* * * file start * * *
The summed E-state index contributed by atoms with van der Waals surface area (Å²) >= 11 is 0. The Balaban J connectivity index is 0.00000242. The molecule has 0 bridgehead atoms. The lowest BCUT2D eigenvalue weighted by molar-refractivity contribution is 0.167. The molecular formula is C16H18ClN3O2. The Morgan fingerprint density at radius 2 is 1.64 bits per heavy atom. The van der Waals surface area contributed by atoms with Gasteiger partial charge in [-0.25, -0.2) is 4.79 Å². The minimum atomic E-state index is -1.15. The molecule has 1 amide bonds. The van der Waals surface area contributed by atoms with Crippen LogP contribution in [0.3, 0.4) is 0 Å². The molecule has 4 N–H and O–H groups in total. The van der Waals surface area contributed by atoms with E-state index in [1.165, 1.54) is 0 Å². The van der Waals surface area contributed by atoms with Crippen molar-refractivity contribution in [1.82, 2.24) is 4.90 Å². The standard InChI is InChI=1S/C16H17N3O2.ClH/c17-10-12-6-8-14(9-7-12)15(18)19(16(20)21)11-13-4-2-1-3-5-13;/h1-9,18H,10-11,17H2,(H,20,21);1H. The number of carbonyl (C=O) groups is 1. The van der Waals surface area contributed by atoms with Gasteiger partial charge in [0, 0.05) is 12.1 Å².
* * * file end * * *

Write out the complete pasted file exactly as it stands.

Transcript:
The summed E-state index contributed by atoms with van der Waals surface area (Å²) >= 11 is 0. The Balaban J connectivity index is 0.00000242. The molecule has 0 bridgehead atoms. The lowest BCUT2D eigenvalue weighted by molar-refractivity contribution is 0.167. The molecular formula is C16H18ClN3O2. The Morgan fingerprint density at radius 2 is 1.64 bits per heavy atom. The van der Waals surface area contributed by atoms with Gasteiger partial charge in [-0.25, -0.2) is 4.79 Å². The minimum atomic E-state index is -1.15. The molecule has 1 amide bonds. The van der Waals surface area contributed by atoms with Crippen LogP contribution in [0.3, 0.4) is 0 Å². The molecule has 4 N–H and O–H groups in total. The van der Waals surface area contributed by atoms with E-state index in [1.165, 1.54) is 0 Å². The van der Waals surface area contributed by atoms with Crippen molar-refractivity contribution in [1.82, 2.24) is 4.90 Å². The standard InChI is InChI=1S/C16H17N3O2.ClH/c17-10-12-6-8-14(9-7-12)15(18)19(16(20)21)11-13-4-2-1-3-5-13;/h1-9,18H,10-11,17H2,(H,20,21);1H. The number of carbonyl (C=O) groups is 1. The van der Waals surface area contributed by atoms with Gasteiger partial charge in [0, 0.05) is 12.1 Å².